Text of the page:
- Mercy Friday: Pope surprises students rehearsing after school
- Sunday Scripture readings, May 27, 2018: Are you in on this mystery?
- Commentary: ‘Do this in memory of me’
- Abortion doesn’t protect women’s human rights, Vatican official says
- Veterans found ‘life-changing,’ ‘healing’ experience at Lourdes
- Scouts see how different faith traditions live out Ten Commandments
- Commentary: British doctor’s letter to Ireland ahead of Irish referendum on abortion
- Remains of St. John XXIII begin pilgrimage in his home diocese
- Ryan, Brownback, archbishop address National Catholic Prayer Breakfast
- Chicago priest’s effort to build community earns CCHD leadership award
- Pope to meet with second group of abuse survivors from Chile
- Pope prays that Catholics in China may live their faith in peace
- Church official cautiously optimistic about DACA bills before Congress
- Cardinal stats: Pope makes college more international, not much younger
- Accompanying families, reaching out to youth recurring encuentro themes
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Category Archives: “Speak to Me Lord”
Previewing today’s readings, I knew right away the grooves my mind would fall into when they are read at Mass.
First we will hear about God promising Noah not to send any more floods and setting the rainbow in the sky as a reminder to himself. Funny, I think, how there weren’t any rainbows before that. Continue reading
Chances are most of us struggle to keep up with New Year’s resolutions. I don’t know about you, but I’ve fallen behind on my spiritual resolutions already!
Thanks be to God we have the fast approaching Lenten season when the church invites us to return to the Lord with our whole heart, mind and soul. We have yet another chance to renew our resolve to be disciples of Jesus.
In today’s Gospel, Jesus heals a leper who approaches him with a confident plea. We know well that in Jesus’ day, lepers were ostracized from the social order. They lived outside cities and towns and were separated from normal activities of life. Continue reading
Today we hear from Job, who lost all his children in a disaster and contracted a painful disease. I picture him as a character in a play, seated on a dimly lit stage, with other members of the cast standing around in him in darkness. Continue reading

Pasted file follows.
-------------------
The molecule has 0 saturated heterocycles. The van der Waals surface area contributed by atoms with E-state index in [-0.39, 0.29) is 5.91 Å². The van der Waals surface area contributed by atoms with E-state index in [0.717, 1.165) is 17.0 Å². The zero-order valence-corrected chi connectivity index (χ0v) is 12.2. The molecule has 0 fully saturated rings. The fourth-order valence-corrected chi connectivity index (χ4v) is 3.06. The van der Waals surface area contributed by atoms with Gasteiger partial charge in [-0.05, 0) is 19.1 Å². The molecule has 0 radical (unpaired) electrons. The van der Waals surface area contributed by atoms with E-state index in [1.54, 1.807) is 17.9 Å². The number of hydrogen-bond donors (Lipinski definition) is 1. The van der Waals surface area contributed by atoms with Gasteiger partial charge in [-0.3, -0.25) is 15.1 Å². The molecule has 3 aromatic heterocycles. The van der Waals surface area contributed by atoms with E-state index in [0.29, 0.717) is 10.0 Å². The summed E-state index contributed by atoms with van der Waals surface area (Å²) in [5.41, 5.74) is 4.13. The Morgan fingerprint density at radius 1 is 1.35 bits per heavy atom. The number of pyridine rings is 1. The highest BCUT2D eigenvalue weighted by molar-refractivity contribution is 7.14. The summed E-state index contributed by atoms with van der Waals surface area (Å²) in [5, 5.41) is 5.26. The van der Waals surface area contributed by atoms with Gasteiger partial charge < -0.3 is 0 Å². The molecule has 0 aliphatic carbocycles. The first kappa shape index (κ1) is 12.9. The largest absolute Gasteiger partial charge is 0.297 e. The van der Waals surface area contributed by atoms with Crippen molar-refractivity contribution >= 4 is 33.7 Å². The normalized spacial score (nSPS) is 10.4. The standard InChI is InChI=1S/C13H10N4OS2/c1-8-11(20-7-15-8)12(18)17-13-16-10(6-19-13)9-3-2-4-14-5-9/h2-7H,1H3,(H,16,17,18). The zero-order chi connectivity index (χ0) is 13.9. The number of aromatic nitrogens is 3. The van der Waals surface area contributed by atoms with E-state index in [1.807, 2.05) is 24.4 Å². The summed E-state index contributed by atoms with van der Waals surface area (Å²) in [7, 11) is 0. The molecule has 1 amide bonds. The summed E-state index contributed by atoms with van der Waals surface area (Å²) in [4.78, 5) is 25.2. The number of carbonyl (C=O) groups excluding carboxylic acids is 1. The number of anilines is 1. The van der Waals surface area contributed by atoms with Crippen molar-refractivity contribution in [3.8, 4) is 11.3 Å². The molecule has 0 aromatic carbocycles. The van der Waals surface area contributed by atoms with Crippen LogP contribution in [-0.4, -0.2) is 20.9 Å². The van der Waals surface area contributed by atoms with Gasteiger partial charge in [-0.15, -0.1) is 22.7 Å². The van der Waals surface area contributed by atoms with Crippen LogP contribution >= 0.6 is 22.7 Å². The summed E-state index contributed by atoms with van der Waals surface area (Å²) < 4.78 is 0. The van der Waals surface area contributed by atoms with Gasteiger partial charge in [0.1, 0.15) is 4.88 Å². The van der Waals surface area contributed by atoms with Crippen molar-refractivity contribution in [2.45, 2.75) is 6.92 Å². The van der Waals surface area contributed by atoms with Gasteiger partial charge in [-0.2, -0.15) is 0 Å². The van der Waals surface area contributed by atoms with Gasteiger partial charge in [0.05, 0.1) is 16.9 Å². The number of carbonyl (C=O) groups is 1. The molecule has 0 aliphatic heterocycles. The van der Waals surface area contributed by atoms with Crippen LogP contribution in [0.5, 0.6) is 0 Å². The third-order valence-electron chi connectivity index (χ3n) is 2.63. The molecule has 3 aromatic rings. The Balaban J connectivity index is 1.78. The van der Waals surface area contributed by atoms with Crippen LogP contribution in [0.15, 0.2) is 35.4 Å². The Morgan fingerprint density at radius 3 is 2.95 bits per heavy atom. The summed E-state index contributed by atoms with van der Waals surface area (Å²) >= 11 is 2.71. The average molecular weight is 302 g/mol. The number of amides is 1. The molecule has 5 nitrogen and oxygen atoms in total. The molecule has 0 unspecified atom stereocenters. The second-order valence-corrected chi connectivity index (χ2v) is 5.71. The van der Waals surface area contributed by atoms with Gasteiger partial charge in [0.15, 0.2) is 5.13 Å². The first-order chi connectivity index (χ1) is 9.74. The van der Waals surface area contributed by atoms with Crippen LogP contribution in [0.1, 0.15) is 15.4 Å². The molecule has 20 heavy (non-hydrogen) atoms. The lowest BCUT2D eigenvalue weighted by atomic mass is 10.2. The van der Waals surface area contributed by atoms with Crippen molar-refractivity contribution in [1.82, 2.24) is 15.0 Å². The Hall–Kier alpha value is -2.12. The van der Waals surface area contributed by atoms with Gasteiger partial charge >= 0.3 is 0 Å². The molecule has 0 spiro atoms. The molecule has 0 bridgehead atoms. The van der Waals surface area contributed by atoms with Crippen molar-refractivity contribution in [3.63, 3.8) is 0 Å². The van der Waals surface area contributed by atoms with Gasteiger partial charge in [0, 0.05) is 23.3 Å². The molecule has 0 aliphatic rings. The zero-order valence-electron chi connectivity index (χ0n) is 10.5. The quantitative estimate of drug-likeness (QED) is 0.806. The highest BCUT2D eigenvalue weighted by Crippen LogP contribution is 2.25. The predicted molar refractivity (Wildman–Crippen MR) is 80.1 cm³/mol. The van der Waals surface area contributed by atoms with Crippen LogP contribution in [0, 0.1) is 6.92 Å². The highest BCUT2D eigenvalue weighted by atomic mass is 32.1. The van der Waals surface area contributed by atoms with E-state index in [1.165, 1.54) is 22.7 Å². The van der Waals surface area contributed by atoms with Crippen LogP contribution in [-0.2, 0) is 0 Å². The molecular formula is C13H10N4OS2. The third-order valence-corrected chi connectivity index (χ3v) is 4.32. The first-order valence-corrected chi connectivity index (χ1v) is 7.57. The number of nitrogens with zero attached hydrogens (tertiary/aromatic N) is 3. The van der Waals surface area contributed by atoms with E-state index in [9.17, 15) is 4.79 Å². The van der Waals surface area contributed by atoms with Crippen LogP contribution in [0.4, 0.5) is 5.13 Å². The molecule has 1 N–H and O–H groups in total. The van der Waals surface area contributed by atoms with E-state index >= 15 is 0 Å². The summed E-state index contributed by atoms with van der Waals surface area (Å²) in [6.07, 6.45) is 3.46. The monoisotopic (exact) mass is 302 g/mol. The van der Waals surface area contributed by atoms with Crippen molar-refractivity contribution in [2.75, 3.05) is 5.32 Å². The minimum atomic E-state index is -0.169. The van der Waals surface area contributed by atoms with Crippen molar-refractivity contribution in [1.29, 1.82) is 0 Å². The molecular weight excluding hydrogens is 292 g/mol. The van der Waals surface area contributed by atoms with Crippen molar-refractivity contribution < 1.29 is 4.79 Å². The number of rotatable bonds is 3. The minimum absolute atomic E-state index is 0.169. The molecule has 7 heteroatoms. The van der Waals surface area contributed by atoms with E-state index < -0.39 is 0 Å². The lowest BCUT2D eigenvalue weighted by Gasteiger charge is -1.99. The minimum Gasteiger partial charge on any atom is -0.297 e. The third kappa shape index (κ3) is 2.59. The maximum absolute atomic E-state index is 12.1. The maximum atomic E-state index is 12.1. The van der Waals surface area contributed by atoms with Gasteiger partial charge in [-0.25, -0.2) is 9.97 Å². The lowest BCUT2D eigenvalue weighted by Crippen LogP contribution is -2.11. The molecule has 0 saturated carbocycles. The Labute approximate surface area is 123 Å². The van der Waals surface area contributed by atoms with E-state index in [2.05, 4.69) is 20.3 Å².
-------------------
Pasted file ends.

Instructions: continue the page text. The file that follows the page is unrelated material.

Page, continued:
Think of the last time you heard or read something of interest. Perhaps it was the headline news, a radio program, an online article, the daily newspaper or the most recent message in your email inbox.
Chances are you were listening or reading at a good, even rapid, pace to cover as much ground as possible. We listen and read for information, knowledge and comprehension. Continue reading
Today’s readings seem a bit implausible.
In the first, a prophet named Jonah goes to a city called Nineveh — capital of a ruthless empire — makes a brief announcement of God’s judgment, and just like that, everybody repents of their sins.
The ruins of Nineveh are at modern Mosul in Iraq, a city that the Islamic State terrorist group controlled until recently. Could you imagine some guy in a village being told by God to go to Mosul in, say, 2016, preaching God’s justice on a downtown street — and every jihadi just laying down his weapons and walking away? Continue reading
Prayer is a conversation with God. We speak to God as we pray the responses of the liturgy and the psalms, in familiar devotions of the church and with words that flow spontaneously from the heart.
While speaking to God is a necessary part of Christian prayer, listening to God is even more fundamental. Today, God’s word invites us to cultivate a heart of listening so that we may hear God call each one of us by name. Continue reading
“Nations shall walk by your light.” “Justice shall flower in his days.” “The lives of the poor he shall save.” The Scripture texts today talk a lot about the future — and, of course, about the past. “When Jesus was born in Bethlehem.” “When King Herod heard of this.” “Then they opened their treasures.”
In the grand future the texts speak of, God will make all things new. In a realm of eternal light, he will rule over everything and everyone. There will be “profound peace.” “Every nation on earth will adore” him. Continue reading